Conflicting logstash timestaps system vs UTC

Hi,

I am posting this from Chile and have patched java with the latest timezone data from iana.org:

I see conflicting timestamp data in logstash-2.3.2-1(receiving from rsyslog) which is causing kibana to display the logs with one hour behind logstash index in kibana is using the @timestamp. ie:

{
"message" => "<14>Jun 7 10:43:47 kamisama gnome-session: in resource: 0xE30E21",
"@version" => "1",
"@timestamp" => "2016-06-07T13:43:47.000Z",
"type" => "syslog",
"host" => "172.16.50.113",
"syslog_pri" => "14",
"syslog_timestamp" => "Jun 7 10:43:47",
"syslog_hostname" => "kamisama",
"syslog_program" => "gnome-session",
"syslog_message" => "in resource: 0xE30E21",
"received_at" => "2016-06-07T14:43:47.650Z",
"received_from" => "xxx.xxx.xxx.xxx",
"syslog_severity_code" => 6,
"syslog_facility_code" => 1,
"syslog_facility" => "user-level",
"syslog_severity" => "informational"
}

As you can see @timestamp is different than received_at and both suppose to be UTC. Local time is 10:43:47 (GMT-4) and UTC Time is 14:43:47 like received_at. Why "@timestamp" => "2016-06-07T13:43:47.000Z" is one hour behind?

My logstash configuration is just like the example from https://www.elastic.co/guide/en/logstash/current/config-examples.html

filter {
if [type] == "syslog" {
grok {
match => [ "message", "<%{NONNEGINT:syslog_pri}>%{SYSLOGTIMESTAMP:syslog_timestamp} %{SYSLOGHOST:syslog_hostname} %{DATA:syslog_program}(?:[%{POSINT:syslog_pid}])?: %{GREEDYDATA:syslog_message}" ]
add_field => [ "received_at", "%{@timestamp}" ]
add_field => [ "received_from", "%{host}" ]
}
syslog_pri { }
date {
match => [ "syslog_timestamp", "MMM d HH:mm:ss", "MMM dd HH:mm:ss" ]
}
}
}

What TZ is set for LS?

TZ is set to Chile/Continental (CLT) = GMT-4

http://www.timeanddate.com/time/zone/chile/santiago

message:<78>Jun 13 10:40:01 hostXX crond[7284]: (root) CMD (/usr/lib/sa/sa1 1 1) @version:1 @timestamp:June 13th 2016, 09:40:01.000 type:syslog host:172.16.xxx.xxx syslog_pri:78 syslog_timestamp:Jun 13 10:40:01 syslog_hostname:hostXX syslog_program:crond syslog_pid:7284 syslog_message:(root) CMD (/usr/lib/sa/sa1 1 1) received_at:June 13th 2016, 10:40:01.735 received_from:172.16.xxx.xxx syslog_severity_code:6 syslog_facility_code:9 syslog_facility:clock syslog_severity:informational _id:AVVKNH1jP0nKXsl-abr0 _type:syslog _index:logstash-2016.06.13

This is how kibana is displaying... @timestamp is one hour behind.. and I don't know from where is getting that incorrect information.

Thanks!

Is that the time that the LS host is using? Could there be a daylight savings thing happening?

The logstash host has the time properly configured.

# zdump -v -c 2015,2017 Chile/Continental
Chile/Continental -9223372036854775808 = NULL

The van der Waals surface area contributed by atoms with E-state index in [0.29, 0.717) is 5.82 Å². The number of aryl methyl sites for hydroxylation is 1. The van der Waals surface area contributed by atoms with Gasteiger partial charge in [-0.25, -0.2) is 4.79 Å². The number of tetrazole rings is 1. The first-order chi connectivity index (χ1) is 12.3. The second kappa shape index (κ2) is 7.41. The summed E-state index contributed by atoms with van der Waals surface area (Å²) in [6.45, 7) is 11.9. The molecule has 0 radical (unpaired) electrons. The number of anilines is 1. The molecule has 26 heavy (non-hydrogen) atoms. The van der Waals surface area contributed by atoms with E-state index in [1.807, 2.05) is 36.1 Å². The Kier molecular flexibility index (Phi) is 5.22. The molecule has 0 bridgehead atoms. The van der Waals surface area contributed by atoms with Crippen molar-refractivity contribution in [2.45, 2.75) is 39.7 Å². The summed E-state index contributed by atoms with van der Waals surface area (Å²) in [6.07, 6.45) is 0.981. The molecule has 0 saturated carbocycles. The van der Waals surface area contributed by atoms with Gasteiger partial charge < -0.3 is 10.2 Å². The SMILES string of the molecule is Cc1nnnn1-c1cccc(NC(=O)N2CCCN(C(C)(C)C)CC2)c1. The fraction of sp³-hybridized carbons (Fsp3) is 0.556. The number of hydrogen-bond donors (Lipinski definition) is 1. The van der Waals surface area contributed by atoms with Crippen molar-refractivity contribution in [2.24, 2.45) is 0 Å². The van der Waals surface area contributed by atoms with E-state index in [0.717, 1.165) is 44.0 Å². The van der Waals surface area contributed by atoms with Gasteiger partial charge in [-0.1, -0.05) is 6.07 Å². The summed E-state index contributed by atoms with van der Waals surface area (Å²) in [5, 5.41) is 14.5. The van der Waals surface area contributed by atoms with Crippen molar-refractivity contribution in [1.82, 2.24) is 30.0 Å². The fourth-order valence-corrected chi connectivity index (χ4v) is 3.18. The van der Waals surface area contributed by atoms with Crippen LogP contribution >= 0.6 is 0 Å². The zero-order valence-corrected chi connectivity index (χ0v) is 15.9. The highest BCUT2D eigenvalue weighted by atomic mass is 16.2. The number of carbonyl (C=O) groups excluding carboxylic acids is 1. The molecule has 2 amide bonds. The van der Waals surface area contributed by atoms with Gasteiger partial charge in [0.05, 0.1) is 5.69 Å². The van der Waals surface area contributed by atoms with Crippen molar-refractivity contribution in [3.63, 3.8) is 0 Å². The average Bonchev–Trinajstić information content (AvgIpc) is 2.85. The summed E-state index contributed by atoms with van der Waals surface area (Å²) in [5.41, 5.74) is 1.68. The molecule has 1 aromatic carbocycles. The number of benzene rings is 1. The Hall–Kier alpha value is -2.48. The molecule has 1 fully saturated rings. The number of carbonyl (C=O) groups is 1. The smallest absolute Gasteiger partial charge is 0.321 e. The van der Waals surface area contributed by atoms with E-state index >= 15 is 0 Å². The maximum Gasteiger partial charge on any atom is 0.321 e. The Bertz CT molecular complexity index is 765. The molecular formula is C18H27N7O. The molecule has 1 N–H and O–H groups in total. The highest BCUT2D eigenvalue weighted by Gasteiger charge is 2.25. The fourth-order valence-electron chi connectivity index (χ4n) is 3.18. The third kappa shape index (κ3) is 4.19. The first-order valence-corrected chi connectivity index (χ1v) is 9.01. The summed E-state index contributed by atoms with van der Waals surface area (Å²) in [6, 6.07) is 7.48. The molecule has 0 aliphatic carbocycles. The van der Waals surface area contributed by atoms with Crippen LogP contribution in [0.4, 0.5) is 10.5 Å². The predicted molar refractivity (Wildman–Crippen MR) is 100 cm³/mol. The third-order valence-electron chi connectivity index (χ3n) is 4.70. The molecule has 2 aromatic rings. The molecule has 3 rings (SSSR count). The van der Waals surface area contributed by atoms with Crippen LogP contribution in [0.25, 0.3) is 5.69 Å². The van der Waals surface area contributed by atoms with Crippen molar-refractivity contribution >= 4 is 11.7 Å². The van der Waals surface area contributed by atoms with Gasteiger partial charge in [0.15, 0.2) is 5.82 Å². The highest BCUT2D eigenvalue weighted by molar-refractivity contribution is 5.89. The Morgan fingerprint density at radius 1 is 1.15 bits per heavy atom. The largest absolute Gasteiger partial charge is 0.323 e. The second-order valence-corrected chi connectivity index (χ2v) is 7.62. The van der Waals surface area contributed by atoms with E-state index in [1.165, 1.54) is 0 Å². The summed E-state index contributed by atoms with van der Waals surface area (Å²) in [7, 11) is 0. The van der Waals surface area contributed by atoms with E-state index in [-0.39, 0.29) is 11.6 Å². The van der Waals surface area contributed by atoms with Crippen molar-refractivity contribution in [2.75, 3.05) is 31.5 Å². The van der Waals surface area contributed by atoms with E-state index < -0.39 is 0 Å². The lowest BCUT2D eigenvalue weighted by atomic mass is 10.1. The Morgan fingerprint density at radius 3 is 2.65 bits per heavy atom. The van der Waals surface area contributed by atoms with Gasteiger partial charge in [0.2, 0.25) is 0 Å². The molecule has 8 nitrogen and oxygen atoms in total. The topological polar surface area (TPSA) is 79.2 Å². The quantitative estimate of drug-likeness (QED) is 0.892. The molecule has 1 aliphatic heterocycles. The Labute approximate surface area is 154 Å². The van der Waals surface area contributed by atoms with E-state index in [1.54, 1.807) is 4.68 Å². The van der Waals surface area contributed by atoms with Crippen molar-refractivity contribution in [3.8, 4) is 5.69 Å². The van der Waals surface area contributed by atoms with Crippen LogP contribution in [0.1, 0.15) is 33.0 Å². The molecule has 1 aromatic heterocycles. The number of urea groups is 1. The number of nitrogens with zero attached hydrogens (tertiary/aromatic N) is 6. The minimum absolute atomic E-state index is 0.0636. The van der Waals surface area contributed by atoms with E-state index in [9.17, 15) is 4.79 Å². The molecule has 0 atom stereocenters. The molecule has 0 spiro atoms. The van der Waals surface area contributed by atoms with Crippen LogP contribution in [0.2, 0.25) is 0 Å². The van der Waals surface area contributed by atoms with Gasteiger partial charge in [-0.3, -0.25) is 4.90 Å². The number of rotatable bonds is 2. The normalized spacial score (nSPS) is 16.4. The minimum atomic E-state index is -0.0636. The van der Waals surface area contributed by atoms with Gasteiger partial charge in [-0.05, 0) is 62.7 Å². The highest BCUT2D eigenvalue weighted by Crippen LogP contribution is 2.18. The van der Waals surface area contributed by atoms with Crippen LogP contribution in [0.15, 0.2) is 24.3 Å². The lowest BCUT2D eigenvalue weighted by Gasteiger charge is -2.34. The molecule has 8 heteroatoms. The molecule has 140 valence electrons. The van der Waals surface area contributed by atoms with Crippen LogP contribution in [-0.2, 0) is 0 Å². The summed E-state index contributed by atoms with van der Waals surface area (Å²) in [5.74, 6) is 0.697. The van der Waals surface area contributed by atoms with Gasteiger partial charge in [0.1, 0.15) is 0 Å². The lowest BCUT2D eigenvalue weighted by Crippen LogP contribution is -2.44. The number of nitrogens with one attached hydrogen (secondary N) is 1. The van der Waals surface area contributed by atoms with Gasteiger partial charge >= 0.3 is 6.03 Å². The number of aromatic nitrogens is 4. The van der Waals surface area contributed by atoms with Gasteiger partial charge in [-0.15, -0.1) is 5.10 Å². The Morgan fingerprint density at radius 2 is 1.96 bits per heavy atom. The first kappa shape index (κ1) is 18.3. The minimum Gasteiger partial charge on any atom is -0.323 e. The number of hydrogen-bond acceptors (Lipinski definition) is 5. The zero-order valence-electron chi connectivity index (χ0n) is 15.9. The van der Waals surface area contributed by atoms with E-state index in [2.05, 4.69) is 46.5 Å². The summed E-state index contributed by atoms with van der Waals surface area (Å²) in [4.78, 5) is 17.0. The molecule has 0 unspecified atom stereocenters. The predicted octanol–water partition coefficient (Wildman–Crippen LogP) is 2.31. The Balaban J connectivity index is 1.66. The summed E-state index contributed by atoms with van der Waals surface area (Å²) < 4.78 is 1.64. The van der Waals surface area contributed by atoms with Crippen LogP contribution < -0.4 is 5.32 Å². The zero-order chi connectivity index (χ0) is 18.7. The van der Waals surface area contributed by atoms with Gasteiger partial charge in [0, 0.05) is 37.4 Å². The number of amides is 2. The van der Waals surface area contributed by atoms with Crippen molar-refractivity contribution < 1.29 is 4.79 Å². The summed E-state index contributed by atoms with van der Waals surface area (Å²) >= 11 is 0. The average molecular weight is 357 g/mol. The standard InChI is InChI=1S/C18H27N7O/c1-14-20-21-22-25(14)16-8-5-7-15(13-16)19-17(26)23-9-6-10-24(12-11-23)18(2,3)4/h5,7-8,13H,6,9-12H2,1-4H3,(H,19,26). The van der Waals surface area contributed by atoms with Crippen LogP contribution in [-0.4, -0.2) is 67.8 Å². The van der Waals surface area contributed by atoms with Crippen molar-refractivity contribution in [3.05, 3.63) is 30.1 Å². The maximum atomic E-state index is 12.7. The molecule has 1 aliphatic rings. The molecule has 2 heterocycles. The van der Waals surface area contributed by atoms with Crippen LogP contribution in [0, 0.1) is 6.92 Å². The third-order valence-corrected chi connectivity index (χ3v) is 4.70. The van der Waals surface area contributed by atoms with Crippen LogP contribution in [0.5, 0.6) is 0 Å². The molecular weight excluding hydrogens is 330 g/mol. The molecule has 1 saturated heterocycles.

Chile/Continental -9223372036854689408 = NULL
Chile/Continental Sun May 15 02:59:59 2016 UTC = Sat May 14 23:59:59 2016 CLST isdst=1 gmtoff=-10800
Chile/Continental Sun May 15 03:00:00 2016 UTC = Sat May 14 23:00:00 2016 CLT isdst=0 gmtoff=-14400
Chile/Continental Sun Aug 14 03:59:59 2016 UTC = Sat Aug 13 23:59:59 2016 CLT isdst=0 gmtoff=-14400
Chile/Continental Sun Aug 14 04:00:00 2016 UTC = Sun Aug 14 01:00:00 2016 CLST isdst=1 gmtoff=-10800
Chile/Continental 9223372036854689407 = NULL
Chile/Continental 9223372036854775807 = NULL
# date
Tue Jun 14 10:52:33 CLT 2016

The java timezone data:

# /usr/java/jdk1.8.0_92/jre/bin/java -jar /opt/elastic/tzupdater.jar -V
tzupdater version 2.0.3-b01
JRE tzdata version: tzdata2016d
tzupdater tool would update with tzdata version: tzdata2015b

I have changed the index to use the received_at field as a workaround but I would like to understand why the @timestamp is off by 1 hour.
Is there something inside the logstash code (a binary perhaps) that is not aware of the current timezones?
Should I fill a bug report?

Got some additional information.. I can say the problem happen when adding the "date" filter to the configuration:

filter {
if [type] == "syslog" {
grok {
match => [ "message", "<%{NONNEGINT:syslog_pri}>%{SYSLOGTIMESTAMP:syslog_timestamp} %{SYSLOGHOST:syslog_hostname} %{DATA:syslog_program}(?:[%{POSINT:syslog_pid}])?: %{GREEDYDATA:syslog_message}" ]
add_field => [ "received_at", "%{@timestamp}" ]
add_field => [ "received_from", "%{host}" ]
}
syslog_pri { }
date {
match => [ "syslog_timestamp", "MMM d HH:mm:ss", "MMM dd HH:mm:ss" ]
}

If I comment out the last three lines the problems goes away and @timestamp gets the correct time.

{
"message" => "<86>Jun 20 15:25:38 sbfisgdev-lv1 sshd[8484]: pam_unix(sshd:session): session closed for user root",
"@version" => "1",
"@timestamp" => "2016-06-20T19:25:38.817Z",
"type" => "syslog",
"host" => "xxx.xxx.xxx.xxx",
"syslog_pri" => "86",
"syslog_timestamp" => "Jun 20 15:25:38",
"syslog_hostname" => "XXXX-XX1",
"syslog_program" => "sshd",
"syslog_pid" => "8484",
"syslog_message" => "pam_unix(sshd:session): session closed for user root",
"received_at" => "2016-06-20T19:25:38.817Z",
"received_from" => "xxx.xxx.xxx.xxx",
"syslog_severity_code" => 6,
"syslog_facility_code" => 10,
"syslog_facility" => "security/authorization",
"syslog_severity" => "informational"
}

The three time fields are consistent.

So, what is the benefit of using the "date" filter? what is going on and why is that behaviour?